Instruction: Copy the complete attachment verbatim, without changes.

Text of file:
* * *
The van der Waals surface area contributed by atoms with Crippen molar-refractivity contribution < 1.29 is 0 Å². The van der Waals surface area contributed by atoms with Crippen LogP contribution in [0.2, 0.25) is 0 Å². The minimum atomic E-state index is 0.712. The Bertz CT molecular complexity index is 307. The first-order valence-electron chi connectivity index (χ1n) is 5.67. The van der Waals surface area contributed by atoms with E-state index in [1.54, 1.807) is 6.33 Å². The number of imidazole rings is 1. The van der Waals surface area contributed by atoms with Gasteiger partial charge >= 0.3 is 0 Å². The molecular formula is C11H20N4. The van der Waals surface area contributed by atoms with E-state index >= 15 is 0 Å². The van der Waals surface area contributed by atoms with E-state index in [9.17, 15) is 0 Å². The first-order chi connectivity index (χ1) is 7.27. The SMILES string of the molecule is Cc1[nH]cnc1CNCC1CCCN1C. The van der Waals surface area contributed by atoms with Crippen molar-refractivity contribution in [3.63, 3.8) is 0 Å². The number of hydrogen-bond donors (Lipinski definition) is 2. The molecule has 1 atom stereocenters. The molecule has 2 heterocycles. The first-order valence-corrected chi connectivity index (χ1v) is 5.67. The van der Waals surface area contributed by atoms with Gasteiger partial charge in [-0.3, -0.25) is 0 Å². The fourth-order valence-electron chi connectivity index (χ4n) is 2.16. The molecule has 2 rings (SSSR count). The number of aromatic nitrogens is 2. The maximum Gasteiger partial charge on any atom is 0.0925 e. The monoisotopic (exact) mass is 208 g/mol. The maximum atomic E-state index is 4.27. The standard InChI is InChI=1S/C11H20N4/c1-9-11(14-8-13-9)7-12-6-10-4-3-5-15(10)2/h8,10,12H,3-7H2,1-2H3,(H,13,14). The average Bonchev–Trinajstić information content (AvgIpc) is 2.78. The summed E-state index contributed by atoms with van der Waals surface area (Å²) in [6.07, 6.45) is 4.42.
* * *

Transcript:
The van der Waals surface area contributed by atoms with Crippen molar-refractivity contribution < 1.29 is 0 Å². The van der Waals surface area contributed by atoms with Crippen LogP contribution in [0.2, 0.25) is 0 Å². The minimum atomic E-state index is 0.712. The Bertz CT molecular complexity index is 307. The first-order valence-electron chi connectivity index (χ1n) is 5.67. The van der Waals surface area contributed by atoms with E-state index in [1.54, 1.807) is 6.33 Å². The number of imidazole rings is 1. The van der Waals surface area contributed by atoms with Gasteiger partial charge >= 0.3 is 0 Å². The molecular formula is C11H20N4. The van der Waals surface area contributed by atoms with E-state index >= 15 is 0 Å². The van der Waals surface area contributed by atoms with E-state index in [9.17, 15) is 0 Å². The first-order chi connectivity index (χ1) is 7.27. The SMILES string of the molecule is Cc1[nH]cnc1CNCC1CCCN1C. The van der Waals surface area contributed by atoms with Crippen molar-refractivity contribution in [3.63, 3.8) is 0 Å². The number of hydrogen-bond donors (Lipinski definition) is 2. The molecule has 1 atom stereocenters. The molecule has 2 heterocycles. The first-order valence-corrected chi connectivity index (χ1v) is 5.67. The van der Waals surface area contributed by atoms with Gasteiger partial charge in [-0.3, -0.25) is 0 Å². The fourth-order valence-electron chi connectivity index (χ4n) is 2.16. The molecule has 2 rings (SSSR count). The number of aromatic nitrogens is 2. The maximum Gasteiger partial charge on any atom is 0.0925 e. The monoisotopic (exact) mass is 208 g/mol. The maximum atomic E-state index is 4.27. The standard InChI is InChI=1S/C11H20N4/c1-9-11(14-8-13-9)7-12-6-10-4-3-5-15(10)2/h8,10,12H,3-7H2,1-2H3,(H,13,14). The average Bonchev–Trinajstić information content (AvgIpc) is 2.78. The summed E-state index contributed by atoms with van der Waals surface area (Å²) in [6.07, 6.45) is 4.42.